Saoirse Ronan first came across the screenplay for Mary Queen of Scots when she was in her teens. Back then the story was presented differently. Before the film went into production last year, with Josie Rourke helming the film and Beau Willimon penning the screenplay, Ronan had read more about Mary Stuart and spent time in Scotland to get into the heart and soul of Queen Mary.
In following her return to Scotland as a young widow, to reclaim her right to the throne, Rourke’s version paints a human side to the Queen who arrives as a threat Elizabeth I (Margot Robbie). While the men around them conspire, it is the two women who hold all the power, but alas, in order for one to reign, the other must be sacrificed. Rourke’s depiction of Queen Mary as she walks to her death is a devastating moment.
I caught up with Saoirse Ronan for a brief chat earlier this week.
You first got involved when you were 18 years old and production began nearly 6 years later. In the meantime, what did you do to get into the shoes of Mary Queen of Scots?
I read a lot of John Guy. He had written the book that our script is based on. We had a really great rehearsal with him. I spent time up in Scotland over the time I was waiting to do it. I also didn’t look at anyone else’s version of her.
Wayne McGregor who was the choreographer on the film was really helpful with everything. But when it came to finding her physicality and figuring out how she would move, with dancing, with every move that you do, you have to finish it so there’s a beginning and an end. When he would see a thought come into my head and I’d drop it, he would pull me up on it and he would say, “No. Finish the thought.” Something about him making me do that meant that Mary became this very motivated and driven young girl.
A lot of that just came with working with Wayne. That and the accent as well.
What was the most fascinating thing you learned about her?
I think what I absolutely loved about her was how personable she was and how much she loved to be with people. She wasn’t secluded and she didn’t isolate herself. She loved her friends. She was a girl. She was a young person who, as much as she possibly could, have quite a normal outlook on life. She had her four best mates with her from the age of five. They came with her wherever she went. She fell in love. She fancied guys. She defied the lords around her when she felt that she wanted to go down one path and they wanted her to go down another. She was just a very well-rounded person.
I think sometimes the issues with the adaptation of these characters in any period drama, they can get a bit stiff sometimes and end up being a two-dimensional version of who they really why.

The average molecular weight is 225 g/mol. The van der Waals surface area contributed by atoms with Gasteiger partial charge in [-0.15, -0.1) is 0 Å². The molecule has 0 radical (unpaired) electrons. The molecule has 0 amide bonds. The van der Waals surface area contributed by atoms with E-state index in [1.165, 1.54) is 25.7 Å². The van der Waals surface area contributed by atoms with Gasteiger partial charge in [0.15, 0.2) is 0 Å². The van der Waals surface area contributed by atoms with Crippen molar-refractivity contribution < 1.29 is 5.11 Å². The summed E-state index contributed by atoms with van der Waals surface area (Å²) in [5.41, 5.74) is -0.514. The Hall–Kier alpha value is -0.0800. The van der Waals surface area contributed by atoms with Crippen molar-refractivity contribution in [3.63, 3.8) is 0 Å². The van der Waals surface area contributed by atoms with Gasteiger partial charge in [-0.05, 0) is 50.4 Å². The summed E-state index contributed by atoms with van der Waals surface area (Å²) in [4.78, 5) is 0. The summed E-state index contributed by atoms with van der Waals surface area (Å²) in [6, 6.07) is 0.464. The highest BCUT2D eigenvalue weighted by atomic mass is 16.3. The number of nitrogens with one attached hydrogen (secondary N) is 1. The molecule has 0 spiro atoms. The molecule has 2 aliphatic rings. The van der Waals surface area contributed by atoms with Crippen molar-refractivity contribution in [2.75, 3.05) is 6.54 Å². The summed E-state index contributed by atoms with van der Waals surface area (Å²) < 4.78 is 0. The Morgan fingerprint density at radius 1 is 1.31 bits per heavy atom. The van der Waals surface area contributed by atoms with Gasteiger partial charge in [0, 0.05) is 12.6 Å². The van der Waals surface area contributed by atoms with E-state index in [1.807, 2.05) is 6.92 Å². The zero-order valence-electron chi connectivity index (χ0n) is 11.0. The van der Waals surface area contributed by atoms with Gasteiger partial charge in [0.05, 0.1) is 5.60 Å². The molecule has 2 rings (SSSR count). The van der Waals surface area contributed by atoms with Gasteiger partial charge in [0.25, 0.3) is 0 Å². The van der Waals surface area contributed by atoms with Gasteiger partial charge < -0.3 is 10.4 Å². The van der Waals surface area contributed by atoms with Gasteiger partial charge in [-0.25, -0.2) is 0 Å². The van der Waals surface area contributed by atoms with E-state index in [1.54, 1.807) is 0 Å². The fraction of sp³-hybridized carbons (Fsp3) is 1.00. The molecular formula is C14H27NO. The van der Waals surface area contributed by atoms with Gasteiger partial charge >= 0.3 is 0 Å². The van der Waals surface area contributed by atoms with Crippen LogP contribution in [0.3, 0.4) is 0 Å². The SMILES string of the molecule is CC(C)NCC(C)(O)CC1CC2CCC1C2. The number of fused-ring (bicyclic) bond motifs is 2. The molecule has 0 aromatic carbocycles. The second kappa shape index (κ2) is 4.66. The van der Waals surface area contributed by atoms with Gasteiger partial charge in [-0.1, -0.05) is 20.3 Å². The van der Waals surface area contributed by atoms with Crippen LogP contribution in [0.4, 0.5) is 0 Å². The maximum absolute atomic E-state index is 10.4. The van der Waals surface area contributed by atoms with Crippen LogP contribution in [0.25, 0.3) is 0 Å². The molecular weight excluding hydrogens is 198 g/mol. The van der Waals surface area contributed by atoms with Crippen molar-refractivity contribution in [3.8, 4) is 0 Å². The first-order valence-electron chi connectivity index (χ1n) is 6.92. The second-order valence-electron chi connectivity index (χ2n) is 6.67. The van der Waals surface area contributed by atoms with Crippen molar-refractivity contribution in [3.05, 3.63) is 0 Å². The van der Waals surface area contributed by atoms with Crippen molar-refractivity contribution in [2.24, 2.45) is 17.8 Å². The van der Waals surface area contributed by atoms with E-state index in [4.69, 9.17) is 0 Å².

That’s why I loved The Crown and that’s why Claire Foy was so brilliant. She gave her humanity and reminded us that there is a woman called Elizabeth. Reading that book, working with the girls, and bringing myself and Mary together was such a lovely thing. I loved how much fun she had. She loved poetry. She loved to go hunting and hawking. She used to cross-dress when they were in Scotland and she’d go out dressed as a boy so she could enjoy the city. She wanted to enjoy her life and it just gave me so much to add to her.
I loved what Josie did with the film in that we did get to see her let her hair down. We got to see her human side and being “unroyal,” as such.
Josie really encouraged us to make it our own and we became really close friends. We had our London premiere and we were like kids. We were so happy to be back together again. We’re really close now, but when you have that on film, there’s something else that comes out of the performance and you can go a bit further with the scenes.
With me and James McArdle who plays the Earl of Moray, we are so close to each other. I loved working with him. He really pushed me and I hope I did the same for him.
We see Mary on horseback a fair bit. Did you know how to ride horses before the film?
I didn’t really know how to ride. I was meant to do a film years ago and Camilla Napru who was the horse master was also meant to do this other film. I was meant to do this other film when I was 15 and we started prepping but it fell through and we never got to do it.
But, she taught me on this film and we’d go out and ride and chat. I hadn’t learned before but she said that I’m a good movie rider, but I don’t actually know how to properly ride one.
The bedroom scene when he’s going down on her, let’s discuss the significance of that. In those days, sex was intended to produce a baby, a royal heir. This scene is for her pleasure and I sort of loved that. It’s so remarkable.
That’s it. The thing is, yes, sex was part of your duty because it was your responsibility to produce an heir. They were all at it, they were all having sex and living in the Renaissance period. Arse, music, drink, and cross-dressing was fine to do that. They were enjoying their life. She came from France which was probably more liberal. Again, it’s that thing where some period films have that stiff upper lip. We really didn’t want to do that. She was a young girl who had needs. To have a scene like that where it’s purely for her. To see a queen have that pleasure is wonderful because it humanizes her. It’s so empowering to see that.
Talk about the scene with Margot and finally meeting Queen Elizabeth because it was only one day that you had to work together.
We had agreed that we would stay apart. We knew each other and had met before and we knew neither of us would go method. We worked in a similar enough way to be able to do that.
We shot the first half of the scene where we didn’t see each other and then we shot the second half where I pull back the curtain. they shot it in real time so all our reactions and responses to each other and anything we felt was there for the take and it was all usable.
It felt almost play-like. Josie said, they used most of the first takes for the film, so what you see is that.